Publication Date13 February 2017
Date13 February 2017
AuthorRachel Perkins,Julie Repper
SubjectHealth & social care,Mental health,Social inclusion
Rachel Perkins and Julie Repper
Mental health support in crisis: bed shortages or lack of community suppor t?
The crisis in mental health crisis care has been widely reported.
Many people who experience mental health crises, and their relatives, have spoken about the
difficulties they have experienced in accessing help when they need it (see, e.g. Mind, 2011).
Many have also described how they feel that they have been batted away: told that they were
not ill enoughto warrant crisis care.
In a survey reported by the Commission to Review the Provision of Acute Inpatient Psychiatric Care
for Adults (The Commission to Review the Provision of Acute Inpatient Psychiatric Care For Adults
(CAAPC), 2015), to which 79 per cent of mental health trusts in England responded, average bed
occupancy was 104 per cent. This results in many people being placed in beds far from theirhomes:
Current estimates suggest that each month around 500 mentally ill people have to travel over 50km to
be admitted into hospitals far from their own homes (The Commission to Review the Provision of
Acute Inpatient Psychiatric Care for Adults (CAAPC), 2016).
Even when a bed can be found, the shortcomings in care provided on many inpatient wards has also
been widely reported (see, e.g. Mind, 2011; Centre for Social Justice, 2011; CAAPC, 2015, 2016):
Quality of life on the ward wasterrible, it was a violentplace to be. I was repeatedlyhit and had things
stolenbut most of thenurses did not care.The hospital wasfilthy and the staffstressed andover-worked,
access to different therapies was non-existent. They moved my bed eighttimes in four weeks!
All staff time and resources are spent to stop bad things happening but not make good things happen
(Mind, 2011, p. 22).
Some have argued that shortages of beds have resulted in more compulsory detentions. The
number of compulsory detentions has indeed reached record highs. 2014/2015 saw the largest
year on year increase ever in compulsory detentions of 10 per cent to 58,399 and 2015/2016
saw a 9 per cent increase to 63,622. This represents an increase of 47 per cent 20,261
detentions over the ten years since 2005/2006 (43,361)[1].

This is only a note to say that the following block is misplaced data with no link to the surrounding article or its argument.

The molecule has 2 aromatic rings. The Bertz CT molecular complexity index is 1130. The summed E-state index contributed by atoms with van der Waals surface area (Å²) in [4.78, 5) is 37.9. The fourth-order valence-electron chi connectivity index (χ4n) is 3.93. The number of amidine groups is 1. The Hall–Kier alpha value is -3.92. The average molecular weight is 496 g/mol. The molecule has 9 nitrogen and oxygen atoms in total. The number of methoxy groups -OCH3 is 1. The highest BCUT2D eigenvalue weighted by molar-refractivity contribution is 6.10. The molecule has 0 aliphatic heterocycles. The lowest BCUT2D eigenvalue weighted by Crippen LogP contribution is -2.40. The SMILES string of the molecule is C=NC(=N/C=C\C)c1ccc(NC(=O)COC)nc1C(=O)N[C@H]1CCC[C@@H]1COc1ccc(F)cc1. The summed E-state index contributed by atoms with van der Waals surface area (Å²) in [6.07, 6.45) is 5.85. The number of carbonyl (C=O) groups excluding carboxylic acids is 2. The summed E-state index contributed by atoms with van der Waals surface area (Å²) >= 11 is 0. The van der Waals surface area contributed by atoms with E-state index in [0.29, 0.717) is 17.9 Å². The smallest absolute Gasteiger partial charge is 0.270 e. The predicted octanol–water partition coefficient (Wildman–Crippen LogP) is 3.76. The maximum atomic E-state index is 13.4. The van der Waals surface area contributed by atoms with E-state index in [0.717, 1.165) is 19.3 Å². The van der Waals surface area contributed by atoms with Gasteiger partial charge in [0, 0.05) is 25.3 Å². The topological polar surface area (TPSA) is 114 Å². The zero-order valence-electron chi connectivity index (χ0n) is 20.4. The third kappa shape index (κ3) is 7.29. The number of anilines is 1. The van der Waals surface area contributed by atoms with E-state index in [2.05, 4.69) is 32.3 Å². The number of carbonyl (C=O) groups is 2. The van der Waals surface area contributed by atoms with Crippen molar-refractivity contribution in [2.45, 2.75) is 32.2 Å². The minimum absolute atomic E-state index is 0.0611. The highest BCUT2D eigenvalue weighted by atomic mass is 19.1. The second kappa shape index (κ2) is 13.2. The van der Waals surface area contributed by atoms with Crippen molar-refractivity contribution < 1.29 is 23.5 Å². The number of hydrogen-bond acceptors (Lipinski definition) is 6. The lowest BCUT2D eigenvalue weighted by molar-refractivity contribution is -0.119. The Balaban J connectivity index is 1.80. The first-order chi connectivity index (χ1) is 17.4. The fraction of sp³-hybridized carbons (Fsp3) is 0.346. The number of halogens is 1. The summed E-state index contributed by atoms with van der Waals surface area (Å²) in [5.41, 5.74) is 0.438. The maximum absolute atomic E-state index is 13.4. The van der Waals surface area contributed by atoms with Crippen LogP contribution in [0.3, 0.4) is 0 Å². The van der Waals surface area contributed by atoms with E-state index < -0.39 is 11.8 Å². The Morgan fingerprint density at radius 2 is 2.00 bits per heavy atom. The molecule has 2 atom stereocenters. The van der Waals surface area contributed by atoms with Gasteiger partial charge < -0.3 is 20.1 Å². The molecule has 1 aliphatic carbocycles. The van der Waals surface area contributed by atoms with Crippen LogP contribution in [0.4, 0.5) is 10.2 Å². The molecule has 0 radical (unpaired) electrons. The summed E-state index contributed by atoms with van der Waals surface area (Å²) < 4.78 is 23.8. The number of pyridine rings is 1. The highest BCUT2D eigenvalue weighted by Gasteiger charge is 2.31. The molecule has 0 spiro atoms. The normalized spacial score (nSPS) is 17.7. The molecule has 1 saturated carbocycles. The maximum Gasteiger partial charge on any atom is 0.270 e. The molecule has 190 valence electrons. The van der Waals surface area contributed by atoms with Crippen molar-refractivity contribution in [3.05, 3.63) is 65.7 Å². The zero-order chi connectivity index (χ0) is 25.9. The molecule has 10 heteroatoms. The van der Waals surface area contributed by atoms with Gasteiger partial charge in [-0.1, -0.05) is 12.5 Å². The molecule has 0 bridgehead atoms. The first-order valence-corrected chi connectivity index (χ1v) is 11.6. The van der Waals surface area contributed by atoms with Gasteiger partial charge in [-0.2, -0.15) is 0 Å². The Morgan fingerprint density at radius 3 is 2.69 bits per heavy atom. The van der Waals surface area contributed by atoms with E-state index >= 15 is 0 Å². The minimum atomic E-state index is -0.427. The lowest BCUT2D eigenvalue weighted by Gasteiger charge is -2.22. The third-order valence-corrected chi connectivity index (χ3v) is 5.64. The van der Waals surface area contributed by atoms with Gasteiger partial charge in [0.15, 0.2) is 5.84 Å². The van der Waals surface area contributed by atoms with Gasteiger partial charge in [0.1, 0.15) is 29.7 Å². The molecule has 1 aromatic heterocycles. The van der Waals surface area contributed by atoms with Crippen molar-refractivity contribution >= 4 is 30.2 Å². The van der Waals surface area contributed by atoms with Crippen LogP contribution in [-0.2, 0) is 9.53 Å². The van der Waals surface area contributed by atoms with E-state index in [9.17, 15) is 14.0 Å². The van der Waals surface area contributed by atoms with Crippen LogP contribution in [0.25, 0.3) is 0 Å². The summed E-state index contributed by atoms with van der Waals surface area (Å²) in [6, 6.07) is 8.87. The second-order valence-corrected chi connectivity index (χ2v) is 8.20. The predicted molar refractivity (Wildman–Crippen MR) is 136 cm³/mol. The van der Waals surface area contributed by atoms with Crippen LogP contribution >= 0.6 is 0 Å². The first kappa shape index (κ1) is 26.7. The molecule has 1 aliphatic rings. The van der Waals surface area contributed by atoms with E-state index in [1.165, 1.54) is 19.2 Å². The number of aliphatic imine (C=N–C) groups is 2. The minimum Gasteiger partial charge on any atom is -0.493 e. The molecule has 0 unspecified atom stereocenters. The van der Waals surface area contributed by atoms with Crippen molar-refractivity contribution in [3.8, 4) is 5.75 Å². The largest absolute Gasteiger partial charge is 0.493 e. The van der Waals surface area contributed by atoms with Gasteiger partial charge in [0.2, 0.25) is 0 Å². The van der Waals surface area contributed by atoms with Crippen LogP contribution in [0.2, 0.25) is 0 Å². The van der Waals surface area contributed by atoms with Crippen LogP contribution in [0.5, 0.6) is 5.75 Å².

The response has often been to call for more inpatient psychiatric beds. However, this may not
be where the real problem lies.
While it istrue that the number of acute inpatientbeds has decreased (bysome 2,100 since 2010
see McNicholl, 2015a) acute inpatient beds cannot be considered in isolation from community
services. During the same time period, crisis and home treatment teams saw a cut of 8 per cent
and an increasein demand of 18 per cent, early interventionin psychosis teams saw a 26 per cent
cut and assertive outreach teams saw a 56 per cent cut (McNicholl, 2015a, b). Many assertive
outreachteams have been dismantled with their functionsbeing integrated intoCommunity Mental
Health Teams (CMHTs). However, these CMHTs have undergone considerable reconfiguration
and remodellingin recent years (Gilbert,2015) and themselves saw a smallcut (0.6 per cent) and a
large increase in demand (19 per cent) (McNicholl, 2015a,b):
Any problems with community service provision can create significant pressure on acute inpatient
beds (Gilbert, 2015, p. 7).
In their survey of acute psychiatric inpatient wards, CAAPC (2015) reported that:
The main factors affecting pressures on beds were availability of housing (39%) and quality/resourcing
of community teams (30%).
The majority of consultant psychiatrists who were responsible for inpatient psychiatric
beds agreed, saying either that they had enough beds, or that they would have enough
DOI 10.1108/MHSI-12-2016-0039 VOL. 21 NO. 1 2017, pp. 1-4, © Emerald Publishing Limited, ISSN 2042-8308

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